This paper considers some of the impediments to interdisciplinary integration in migration theory, focusing on the problem of combining economics and sociology. It argues that neoclassical economics has a number of methodological advantages, deriving from its elegant theoretical structure and its aptitude for measuring and predicting individual behaviour. However, these features are contingent on a number of simplifying assumptions about social action: Namely, a commitment to methodological individualism, a uniform conception of rationality, and a theory of individuals as utility-maximising. These assumptions become untenable in the case of migration decision-making, which partially accounts for the failure of economics theories adequately to explain and predict migration flows. Instead of rejecting such approaches, however, the article suggests how economics methodologies can be usefully applied within interdisciplinary research: Either as a tool for modelling patterns of migration decision-making already observed through more qualitative methodologies; or as a means of testing and ruling out certain hypotheses about migration decision-making.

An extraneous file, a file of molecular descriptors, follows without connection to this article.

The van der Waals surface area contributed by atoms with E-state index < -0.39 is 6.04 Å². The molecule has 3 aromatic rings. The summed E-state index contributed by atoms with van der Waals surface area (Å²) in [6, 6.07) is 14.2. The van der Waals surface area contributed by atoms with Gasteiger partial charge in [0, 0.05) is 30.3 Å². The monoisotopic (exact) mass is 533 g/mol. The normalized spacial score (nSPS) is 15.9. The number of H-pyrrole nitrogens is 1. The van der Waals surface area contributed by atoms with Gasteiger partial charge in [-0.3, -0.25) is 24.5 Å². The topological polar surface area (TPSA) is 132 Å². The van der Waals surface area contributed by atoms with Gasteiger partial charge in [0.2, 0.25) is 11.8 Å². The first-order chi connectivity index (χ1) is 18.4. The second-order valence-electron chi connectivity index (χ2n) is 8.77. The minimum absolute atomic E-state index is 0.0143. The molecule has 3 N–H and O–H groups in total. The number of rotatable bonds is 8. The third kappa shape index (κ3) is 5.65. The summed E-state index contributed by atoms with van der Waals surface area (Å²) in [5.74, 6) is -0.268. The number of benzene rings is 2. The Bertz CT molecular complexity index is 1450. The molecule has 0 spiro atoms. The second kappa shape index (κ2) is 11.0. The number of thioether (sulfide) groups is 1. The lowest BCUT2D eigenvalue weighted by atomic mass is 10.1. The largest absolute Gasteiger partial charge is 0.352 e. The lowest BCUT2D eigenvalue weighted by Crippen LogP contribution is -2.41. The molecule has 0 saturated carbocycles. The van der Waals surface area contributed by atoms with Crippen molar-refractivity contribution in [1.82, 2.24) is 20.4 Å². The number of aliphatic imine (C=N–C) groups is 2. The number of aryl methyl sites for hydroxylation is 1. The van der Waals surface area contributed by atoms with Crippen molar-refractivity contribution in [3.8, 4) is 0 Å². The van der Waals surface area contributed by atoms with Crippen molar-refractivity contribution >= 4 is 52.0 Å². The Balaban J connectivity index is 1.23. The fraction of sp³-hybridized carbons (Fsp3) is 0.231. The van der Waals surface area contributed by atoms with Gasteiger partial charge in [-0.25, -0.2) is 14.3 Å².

- methodologies in migration research
- migration theory